I have taken the liberty of coating this envelope in a compound known as DMSO, used by our chemistry department to subcutaneously euthanize large reptiles. You should be short of breath by now. Say hello to your life-affirming hope-disseminating conflict-averse God, and ask where He intends to sit out the universe’s (absolutely inevitable) end of days.
Dr. Craig Vendler, PhD
cc: Your wife, though without the deadly poisons; for her, this is not the end of life, but the beginning.
Dear, misguided Doctor,
Surely you must realize that a man of my stature does not open his own mail. Poor Robert, an intern studying at the State University (where he’s majoring in political science) has descended into a toxic-shock-coma, which I understand is one of the worst comas we’ve got. We’re being told that he probably won’t make it. But what were his final words before slipping into this likely-forever sleep? “Tell my mother that I love her.” See, Craig, this is the kind of thing that stands in opposition to your “The Whole Universe Will One Day End” shtick, and if asked to throw my hat in with one or the other of these competing life-arrangements, I’m with loving Robert’s mother. In fact I’m seeing her in a few hours to commiserate and I have my fingers crossed.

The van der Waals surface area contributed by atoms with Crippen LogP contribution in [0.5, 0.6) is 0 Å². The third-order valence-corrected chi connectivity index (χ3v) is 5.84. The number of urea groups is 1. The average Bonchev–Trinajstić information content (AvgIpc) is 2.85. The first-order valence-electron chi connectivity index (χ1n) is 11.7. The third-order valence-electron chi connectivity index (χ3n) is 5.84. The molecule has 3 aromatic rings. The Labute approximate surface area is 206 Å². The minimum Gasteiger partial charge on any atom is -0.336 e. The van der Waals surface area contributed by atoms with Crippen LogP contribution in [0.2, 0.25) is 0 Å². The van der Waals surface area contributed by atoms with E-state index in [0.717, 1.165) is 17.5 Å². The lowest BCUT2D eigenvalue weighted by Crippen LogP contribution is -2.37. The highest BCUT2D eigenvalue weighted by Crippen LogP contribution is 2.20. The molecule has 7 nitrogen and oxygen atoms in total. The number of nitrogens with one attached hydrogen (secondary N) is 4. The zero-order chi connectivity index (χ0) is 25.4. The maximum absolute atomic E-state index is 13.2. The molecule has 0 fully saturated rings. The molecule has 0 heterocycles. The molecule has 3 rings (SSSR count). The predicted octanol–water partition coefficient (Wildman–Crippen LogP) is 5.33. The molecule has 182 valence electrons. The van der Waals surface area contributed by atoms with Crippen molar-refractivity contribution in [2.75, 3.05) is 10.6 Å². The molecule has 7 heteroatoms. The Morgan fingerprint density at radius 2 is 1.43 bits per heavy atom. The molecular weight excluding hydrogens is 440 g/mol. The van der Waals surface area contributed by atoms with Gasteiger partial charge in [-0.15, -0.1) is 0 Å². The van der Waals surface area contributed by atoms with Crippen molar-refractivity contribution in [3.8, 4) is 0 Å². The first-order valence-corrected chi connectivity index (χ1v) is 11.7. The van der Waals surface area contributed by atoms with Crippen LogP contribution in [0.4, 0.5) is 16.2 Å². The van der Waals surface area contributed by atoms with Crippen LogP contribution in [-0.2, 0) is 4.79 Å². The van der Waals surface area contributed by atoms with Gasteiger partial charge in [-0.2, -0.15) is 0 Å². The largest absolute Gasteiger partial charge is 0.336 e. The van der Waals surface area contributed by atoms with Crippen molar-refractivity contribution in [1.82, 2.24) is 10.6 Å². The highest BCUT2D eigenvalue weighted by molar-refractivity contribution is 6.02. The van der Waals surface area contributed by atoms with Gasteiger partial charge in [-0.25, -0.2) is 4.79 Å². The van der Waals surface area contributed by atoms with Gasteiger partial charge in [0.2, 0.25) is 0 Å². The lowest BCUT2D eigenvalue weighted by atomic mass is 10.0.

I have convinced some friends of mine in DC to order a nuclear submarine to your vessel’s coordinates. They should be arriving momentarily. Watch how you react to their warnings, Doctor. These sub Commanders are just dying to blow shit up, such are there lives of routine, boredom, and oceanic darkness. Sound familiar, dickweed?
Yours in light and optimism,
Senator Chuck Ramsey
Doctor Craig Vendler and Senator Chuck Ramsey:
We have been following your petty correspondence from our decaying orbit aboard the International Space Station (recently renamed, as you likely know, The JP Morgan Chase High Yield Orbiting Hub). How? Don’t ask how, gentlemen. You can’t handle the “how.” The point is that we are appalled by the deteriorating civility in your epistolary exchange, especially given the remarkable opportunity your communiqués afford for a meaningful dialogue between Science and Politics. We are beaming billions of South Korean nanobots to your respective locations. They’ll soon be infiltrating your bloodstream and reprogramming your synapses, just as they have for millions of your countrymen and women. Don’t worry, you won’t feel a thing. You’ll simply wake up tomorrow as baptized Episcopalians. Today you speak from the ego; tomorrow, from the fantastic and all-conquering collective human heart.
Meanwhile we’re tracking the progress of Kabelac (7670), an asteroid the size of Pluto that seems on course to annihilate the planet in 27 days. Enjoy your brief time in the bright Red Giant of God’s love, you hopeless pricks.
The Omega Council
David Hollander is the author of the novel L.I.E. His work has appeared in McSweeney’s, Post Road, The New York Times Magazine, The Black Warrior Review, Poets & Writers, The Collagist, and Unsaid, and has been frequently anthologized, most recently in Best American Fantasy 2008. Hollander teaches writing at Sarah Lawrence College, where he is revered as a God.